It’s official: Christmas is coming to the Morvan. The Morvan? Think of the Yorkshire Dales, but with better roads and less hype. Nobody comes here for motorways, theatres, discos, shopping malls or even ubiquitous broad band. We are online thanks to a gizmo on our balcony which provides a microwave link to a base station in Corbigny, our nearest town. We are 20 miles from the nearest cinema, although movies are occasionally screened at the Centre Médico-Social in Corbigny, which also offers tap dancing classes, sewing bees, tax advice and the annual flu jabs.
In the UK the Christmas hype seems to start around Michaelmas.In the Morvan it doesn’t begin until after La Toussaint on 1 November, when everyone cleans the family graves and puts flowers on them. The shops are full of potted chrysanthemums and gaudy plastic floral tributes, and families travel long distances to pay their respects. Our cemetery in Cervon is a feast of colour for the Armistice ceremony on 11 November, when we process to the war memorial behind two old buffers with flags and enjoy a vin d’honneur afterwards. But I digress…
Christmas in the Morvan seems to have kept the good bits while rejecting the frantic commercialism, conspicuous consumption and competitive present-giving which have so little to do with the birth of Christ Jesus. You know Christmas is coming when the three wise men call. They arrive during Advent rather than at Epiphany, and come from Corbigny rather than from Persian Lands Afar, but they do bring gifts.
The postman – le facteur, the firemen – les pompiers – and the garbage collectors – les éboueurs – knock on every door to wish us well, to present a calendar and to solicit their Christmas tips. What happens if someone accepts a calendar and fails to reciprocate with the customary 10 euros? I prefer not to speculate. We have never needed the fire brigade, thank God, but we appreciate their calendar, which features group photos of the firefighters and shots of them in action. Our postman, Patrick, has done us proud for 9 years; and it would not do to get on the wrong side of les éboueurs.
Christmas cards? Fewer people bother than in the UK, and if they do they may well send New Year cards instead. The greetings cards in our local shops are expensive and unattractive, and there do not seem to be any charity cards as offered in the UK. Our friends admire our fine display of Christmas cards, although with email we receive fewer paper cards each year. I recycle them all and donate 20p per card to Combat Stress. In an ideal world I’d hawk them at the local markets, with my Combat Stress collecting box on display, but I lack the chutzpah!
We eagerly await the arrival of our monthly free magazine, the Criquet, which includes interesting articles in addition to advertising. Every issue carries book reviews, advice on surviving the newest version of Windows, articles on local history, a horoscope, health advice, tips for gardeners and fishermen, recipes, a crossword puzzle and much more. It also carries a wealth of advertising for Christmas goods, foods and festivities. The ads pay for the edit, but many of the Criquet ads are attractive and entertaining in their own right.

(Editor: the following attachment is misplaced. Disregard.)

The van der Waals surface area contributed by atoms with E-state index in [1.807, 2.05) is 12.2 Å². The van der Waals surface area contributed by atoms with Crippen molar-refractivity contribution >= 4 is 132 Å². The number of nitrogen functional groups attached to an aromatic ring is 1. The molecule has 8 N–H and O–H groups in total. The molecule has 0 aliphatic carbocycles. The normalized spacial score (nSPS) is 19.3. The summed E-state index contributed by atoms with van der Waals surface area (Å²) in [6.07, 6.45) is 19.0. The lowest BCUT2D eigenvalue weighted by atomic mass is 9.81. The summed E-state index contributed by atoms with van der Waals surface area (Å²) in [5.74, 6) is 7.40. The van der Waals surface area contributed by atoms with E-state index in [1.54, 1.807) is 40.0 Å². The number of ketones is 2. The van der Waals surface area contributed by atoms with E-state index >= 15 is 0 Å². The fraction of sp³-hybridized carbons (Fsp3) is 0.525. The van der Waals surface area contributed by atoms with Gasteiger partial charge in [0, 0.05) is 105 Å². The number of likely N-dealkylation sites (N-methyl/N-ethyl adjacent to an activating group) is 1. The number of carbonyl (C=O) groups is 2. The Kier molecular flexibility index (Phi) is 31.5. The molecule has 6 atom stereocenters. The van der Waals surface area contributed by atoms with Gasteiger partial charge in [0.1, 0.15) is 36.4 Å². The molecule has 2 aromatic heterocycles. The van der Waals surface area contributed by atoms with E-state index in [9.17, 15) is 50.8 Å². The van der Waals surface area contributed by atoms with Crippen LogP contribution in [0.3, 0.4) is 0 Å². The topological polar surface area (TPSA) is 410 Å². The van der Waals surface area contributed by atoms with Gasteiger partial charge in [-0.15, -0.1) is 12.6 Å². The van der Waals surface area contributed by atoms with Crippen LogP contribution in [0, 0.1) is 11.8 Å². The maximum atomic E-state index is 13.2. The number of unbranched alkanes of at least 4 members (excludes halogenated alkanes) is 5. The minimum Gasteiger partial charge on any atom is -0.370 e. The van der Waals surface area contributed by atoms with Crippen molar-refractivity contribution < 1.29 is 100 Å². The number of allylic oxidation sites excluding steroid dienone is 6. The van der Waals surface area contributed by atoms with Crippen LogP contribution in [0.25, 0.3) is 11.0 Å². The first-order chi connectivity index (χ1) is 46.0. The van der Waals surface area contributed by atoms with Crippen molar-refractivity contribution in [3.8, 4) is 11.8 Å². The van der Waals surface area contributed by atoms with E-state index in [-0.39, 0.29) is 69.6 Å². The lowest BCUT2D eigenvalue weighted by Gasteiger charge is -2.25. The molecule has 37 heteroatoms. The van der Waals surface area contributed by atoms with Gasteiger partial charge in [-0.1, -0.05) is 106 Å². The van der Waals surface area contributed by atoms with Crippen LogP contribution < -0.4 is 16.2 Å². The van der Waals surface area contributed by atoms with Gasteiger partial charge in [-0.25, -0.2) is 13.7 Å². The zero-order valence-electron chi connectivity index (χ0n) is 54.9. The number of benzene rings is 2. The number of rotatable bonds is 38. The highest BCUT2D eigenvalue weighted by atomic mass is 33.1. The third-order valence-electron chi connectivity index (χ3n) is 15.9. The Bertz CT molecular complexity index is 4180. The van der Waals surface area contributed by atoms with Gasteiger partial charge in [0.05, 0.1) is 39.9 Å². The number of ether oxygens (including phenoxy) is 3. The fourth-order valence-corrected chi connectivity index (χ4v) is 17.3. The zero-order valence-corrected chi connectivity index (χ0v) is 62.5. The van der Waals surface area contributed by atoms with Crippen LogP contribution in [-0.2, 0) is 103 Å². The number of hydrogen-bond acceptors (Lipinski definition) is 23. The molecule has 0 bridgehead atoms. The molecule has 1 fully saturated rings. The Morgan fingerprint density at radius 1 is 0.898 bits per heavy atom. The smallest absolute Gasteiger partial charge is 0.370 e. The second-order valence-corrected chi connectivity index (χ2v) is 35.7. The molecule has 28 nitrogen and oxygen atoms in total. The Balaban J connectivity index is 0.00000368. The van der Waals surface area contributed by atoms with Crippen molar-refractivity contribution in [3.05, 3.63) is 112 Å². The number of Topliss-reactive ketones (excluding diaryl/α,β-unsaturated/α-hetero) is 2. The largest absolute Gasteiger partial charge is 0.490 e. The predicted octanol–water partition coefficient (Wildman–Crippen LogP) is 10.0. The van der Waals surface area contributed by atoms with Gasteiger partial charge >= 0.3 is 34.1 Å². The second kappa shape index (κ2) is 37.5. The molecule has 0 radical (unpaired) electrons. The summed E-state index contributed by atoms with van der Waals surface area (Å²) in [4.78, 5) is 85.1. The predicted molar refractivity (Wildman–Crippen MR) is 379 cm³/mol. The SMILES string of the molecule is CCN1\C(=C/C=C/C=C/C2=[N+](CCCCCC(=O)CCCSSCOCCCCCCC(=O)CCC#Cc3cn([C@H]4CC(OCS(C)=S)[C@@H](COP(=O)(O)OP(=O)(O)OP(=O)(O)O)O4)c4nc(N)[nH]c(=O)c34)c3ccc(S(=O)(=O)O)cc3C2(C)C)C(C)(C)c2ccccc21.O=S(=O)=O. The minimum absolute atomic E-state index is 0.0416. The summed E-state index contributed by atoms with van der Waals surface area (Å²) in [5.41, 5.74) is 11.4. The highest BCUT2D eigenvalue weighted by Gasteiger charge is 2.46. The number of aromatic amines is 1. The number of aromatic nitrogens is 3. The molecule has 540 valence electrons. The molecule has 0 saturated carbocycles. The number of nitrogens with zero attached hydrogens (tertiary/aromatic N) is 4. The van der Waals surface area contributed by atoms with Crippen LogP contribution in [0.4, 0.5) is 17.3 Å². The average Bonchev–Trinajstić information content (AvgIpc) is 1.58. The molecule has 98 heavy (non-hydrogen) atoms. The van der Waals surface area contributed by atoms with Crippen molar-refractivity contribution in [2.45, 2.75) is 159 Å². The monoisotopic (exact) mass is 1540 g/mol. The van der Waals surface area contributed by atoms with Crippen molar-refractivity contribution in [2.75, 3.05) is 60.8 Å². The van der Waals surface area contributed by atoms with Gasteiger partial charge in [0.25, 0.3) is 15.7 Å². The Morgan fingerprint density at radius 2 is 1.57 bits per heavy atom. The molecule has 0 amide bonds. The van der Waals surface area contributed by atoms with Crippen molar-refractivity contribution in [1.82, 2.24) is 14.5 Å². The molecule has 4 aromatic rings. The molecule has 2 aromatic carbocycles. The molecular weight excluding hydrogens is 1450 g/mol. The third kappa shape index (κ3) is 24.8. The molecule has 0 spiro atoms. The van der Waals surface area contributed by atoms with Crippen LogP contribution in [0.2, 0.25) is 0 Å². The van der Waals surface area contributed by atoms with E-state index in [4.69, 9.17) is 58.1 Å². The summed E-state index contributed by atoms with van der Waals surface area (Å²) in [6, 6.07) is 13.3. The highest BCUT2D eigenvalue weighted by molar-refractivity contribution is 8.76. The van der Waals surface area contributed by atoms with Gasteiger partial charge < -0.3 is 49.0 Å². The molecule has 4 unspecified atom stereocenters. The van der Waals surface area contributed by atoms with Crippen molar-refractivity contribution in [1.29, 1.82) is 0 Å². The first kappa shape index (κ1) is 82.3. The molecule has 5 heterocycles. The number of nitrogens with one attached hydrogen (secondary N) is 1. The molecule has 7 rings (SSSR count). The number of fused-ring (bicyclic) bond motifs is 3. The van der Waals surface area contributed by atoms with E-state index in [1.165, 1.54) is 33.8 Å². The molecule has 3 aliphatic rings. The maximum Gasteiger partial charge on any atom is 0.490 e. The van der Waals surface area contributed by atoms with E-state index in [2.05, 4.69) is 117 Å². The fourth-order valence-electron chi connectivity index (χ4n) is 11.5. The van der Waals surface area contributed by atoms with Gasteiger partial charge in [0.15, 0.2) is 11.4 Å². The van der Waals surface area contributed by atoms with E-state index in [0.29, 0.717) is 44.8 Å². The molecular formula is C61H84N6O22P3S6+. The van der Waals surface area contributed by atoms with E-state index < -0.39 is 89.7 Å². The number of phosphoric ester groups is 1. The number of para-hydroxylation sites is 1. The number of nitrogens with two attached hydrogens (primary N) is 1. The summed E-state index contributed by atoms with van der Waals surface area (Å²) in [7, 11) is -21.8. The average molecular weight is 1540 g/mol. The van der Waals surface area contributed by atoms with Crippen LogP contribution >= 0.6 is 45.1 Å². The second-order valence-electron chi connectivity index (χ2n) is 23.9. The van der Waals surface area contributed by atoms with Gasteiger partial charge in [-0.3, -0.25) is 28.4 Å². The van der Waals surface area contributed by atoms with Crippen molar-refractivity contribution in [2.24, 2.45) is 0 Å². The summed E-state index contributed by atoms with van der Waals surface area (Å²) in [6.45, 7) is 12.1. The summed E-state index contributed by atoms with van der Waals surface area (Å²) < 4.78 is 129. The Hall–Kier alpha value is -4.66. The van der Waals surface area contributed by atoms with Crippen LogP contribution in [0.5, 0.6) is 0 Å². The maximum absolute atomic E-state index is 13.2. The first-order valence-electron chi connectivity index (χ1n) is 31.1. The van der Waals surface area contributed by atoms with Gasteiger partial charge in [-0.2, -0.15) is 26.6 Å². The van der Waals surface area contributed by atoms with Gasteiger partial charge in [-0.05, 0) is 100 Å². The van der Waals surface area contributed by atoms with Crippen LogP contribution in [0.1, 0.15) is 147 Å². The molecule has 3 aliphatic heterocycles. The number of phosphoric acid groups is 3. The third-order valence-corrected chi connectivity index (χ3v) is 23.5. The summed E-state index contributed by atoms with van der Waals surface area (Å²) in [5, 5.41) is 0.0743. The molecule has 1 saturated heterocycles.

Le Criquet tells it all. Christmas concerts are everywhere. The grandest takes place in the church at Bazoches and costs 25 euros a head, but many are free for all. Christmas markets start in late November. Corbigny holds its 2014 Christmas market the second weekend in December, with street entertainers, music, gifts and delectable food and drink. Le Père Noël drives up and down the street in a pony cart, throwing sweets to the children. Who needs shopping malls, theatres and cinemas?
Here Christmas fare puts more emphasis on foie gras and oysters and less on turkey and sprouts than in the UK. Christmas pudding and mince pies were unheard of here until I introduced them in 2005 using the Guinness Christmas pudding recipe and my granny’s home made mincemeat. My dictionary translates mincemeat as mélange de fruits secs et d'épices qui sert de garniture à des tartelettes. When will le mincemeat be accepted by the Académie, the language police who have already blessed le hot dog? Hmm…. Both mincemeat and Christmas pud require shredded suet. If this is obtainable in the Morvan I have yet to find it, and I used to rely on kind visitors from the UK until I discovered the British Corner Shop.
They supply Atora suet, along with ready-made mincemeat, Christmas puds and cakes, Christmas crackers (which I have never seen here) and a bewildering range of other delights. As I type this piece, expats the world over are compiling their shopping lists…
The main Christmas blowout, le Réveillon, takes place late on Christmas Eve after church. Many restaurants advertise these shindigs in Le Criquet, with enticing menus and offputting prices, and local caterers deliver complete Réveillon menus for home celebrations.
Together with husband John, Rosemary Border Rabson emigrated to the Morvan in rural Burgundy in 2005, where few other Brits have ventured. Rosy's chief preoccupation is Charity Cottage, a holiday cottage which she runs in aid of Combat Stress. The holiday cottage, in their garden at Maré le Bas in the Morvan, has its own website, www.charity-cottage.org.uk which has links to Combat Stress.
They are now taking bookings for 2015. Every penny goes to Combat Stress www.combatstress.org.uk